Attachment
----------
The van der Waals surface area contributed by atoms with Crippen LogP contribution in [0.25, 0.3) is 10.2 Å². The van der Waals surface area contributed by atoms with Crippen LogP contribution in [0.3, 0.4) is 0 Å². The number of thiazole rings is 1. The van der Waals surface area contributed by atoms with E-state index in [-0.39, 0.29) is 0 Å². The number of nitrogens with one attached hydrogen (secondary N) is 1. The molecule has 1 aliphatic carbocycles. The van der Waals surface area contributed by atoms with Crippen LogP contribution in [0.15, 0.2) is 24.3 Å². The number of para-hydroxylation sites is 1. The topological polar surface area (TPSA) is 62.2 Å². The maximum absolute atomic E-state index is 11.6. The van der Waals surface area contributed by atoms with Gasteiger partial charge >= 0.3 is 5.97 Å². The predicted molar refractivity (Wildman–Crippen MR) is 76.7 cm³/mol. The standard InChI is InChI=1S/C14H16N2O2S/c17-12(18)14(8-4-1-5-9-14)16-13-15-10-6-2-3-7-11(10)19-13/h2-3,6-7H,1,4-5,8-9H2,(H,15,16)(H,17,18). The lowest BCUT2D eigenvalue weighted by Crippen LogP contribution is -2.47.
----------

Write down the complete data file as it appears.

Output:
The van der Waals surface area contributed by atoms with Crippen LogP contribution in [0.25, 0.3) is 10.2 Å². The van der Waals surface area contributed by atoms with Crippen LogP contribution in [0.3, 0.4) is 0 Å². The number of thiazole rings is 1. The van der Waals surface area contributed by atoms with E-state index in [-0.39, 0.29) is 0 Å². The number of nitrogens with one attached hydrogen (secondary N) is 1. The molecule has 1 aliphatic carbocycles. The van der Waals surface area contributed by atoms with Crippen LogP contribution in [0.15, 0.2) is 24.3 Å². The number of para-hydroxylation sites is 1. The topological polar surface area (TPSA) is 62.2 Å². The maximum absolute atomic E-state index is 11.6. The van der Waals surface area contributed by atoms with Gasteiger partial charge >= 0.3 is 5.97 Å². The predicted molar refractivity (Wildman–Crippen MR) is 76.7 cm³/mol. The standard InChI is InChI=1S/C14H16N2O2S/c17-12(18)14(8-4-1-5-9-14)16-13-15-10-6-2-3-7-11(10)19-13/h2-3,6-7H,1,4-5,8-9H2,(H,15,16)(H,17,18). The lowest BCUT2D eigenvalue weighted by Crippen LogP contribution is -2.47.